Genesis 21

Sunday Morning Bible Study

April 15, 2007


Abraham and Sarah have been promised a son.  It’s been a long time since that original promise.  Along the way they tried to help God out by having Sarah’s servant girl Hagar sleep with Abraham.  What a mess that brought.  But the time has finally come.

Genesis 21

:1-7 Isaac’s birth

:1 And the LORD visited Sarah as He had said, and the LORD did for Sarah as He had spoken.

:2 For Sarah conceived and bore Abraham a son in his old age, at the set time of which God had spoken to him.

:3 And Abraham called the name of his son who was born to him; whom Sarah bore to him; Isaac.

:4 Then Abraham circumcised his son Isaac when he was eight days old, as God had commanded him.

The name and the circumcision are exactly what God told Abraham to do (Gen. 17)

:5 Now Abraham was one hundred years old when his son Isaac was born to him.

:6 And Sarah said, "God has made me laugh, and all who hear will laugh with me."

:7 She also said, "Who would have said to Abraham that Sarah would nurse children? For I have borne him a son in his old age."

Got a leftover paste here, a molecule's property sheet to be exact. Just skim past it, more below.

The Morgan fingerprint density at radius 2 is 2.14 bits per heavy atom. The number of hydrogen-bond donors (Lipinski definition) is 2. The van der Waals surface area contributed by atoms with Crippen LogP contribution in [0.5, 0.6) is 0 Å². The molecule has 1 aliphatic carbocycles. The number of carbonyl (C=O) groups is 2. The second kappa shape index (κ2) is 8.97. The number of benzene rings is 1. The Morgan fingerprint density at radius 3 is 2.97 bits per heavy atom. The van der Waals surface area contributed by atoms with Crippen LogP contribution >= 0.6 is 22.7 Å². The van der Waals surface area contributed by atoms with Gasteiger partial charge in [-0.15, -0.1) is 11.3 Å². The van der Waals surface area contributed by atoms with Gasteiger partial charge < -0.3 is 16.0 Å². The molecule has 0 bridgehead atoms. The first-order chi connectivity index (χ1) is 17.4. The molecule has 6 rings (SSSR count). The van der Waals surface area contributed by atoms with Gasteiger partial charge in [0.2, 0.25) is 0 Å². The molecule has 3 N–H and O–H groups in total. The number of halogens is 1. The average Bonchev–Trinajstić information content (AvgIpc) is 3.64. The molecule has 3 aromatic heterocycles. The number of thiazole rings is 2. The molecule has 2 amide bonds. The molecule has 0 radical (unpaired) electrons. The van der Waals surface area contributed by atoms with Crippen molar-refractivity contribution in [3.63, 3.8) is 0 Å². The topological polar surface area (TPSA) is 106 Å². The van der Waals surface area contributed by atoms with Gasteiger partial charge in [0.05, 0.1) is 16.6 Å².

I find it interesting that the first time Sarah laughed, she was defensive about it, even denying that she had laughed.

(Gen 18:13-15 NKJV) And the LORD said to Abraham, "Why did Sarah laugh, saying, 'Shall I surely bear a child, since I am old?' {14} "Is anything too hard for the LORD? At the appointed time I will return to you, according to the time of life, and Sarah shall have a son." {15} But Sarah denied it, saying, "I did not laugh," for she was afraid. And He said, "No, but you did laugh!"

Now she’s telling everyone about her laughter. Perhaps she’s learned to laugh along with Abraham and God.

She finds it funny that she, a ninety year old woman, has given birth and has been nursing her child.

I think there’s a bit of maturity that comes attached with learning to laugh at yourself.

One of the marvelous things about this passage is about the keeping of promises.

Some people keep their promises, but it just takes a while.


A German farmer with relatives in the US promised them some fresh pork sausages made by hand from his very own stock of pigs. But as the weeks went by they gave him a call to complain that the package had not yet arrived. He told them, “Don’t worry. The wurst is yet to come.”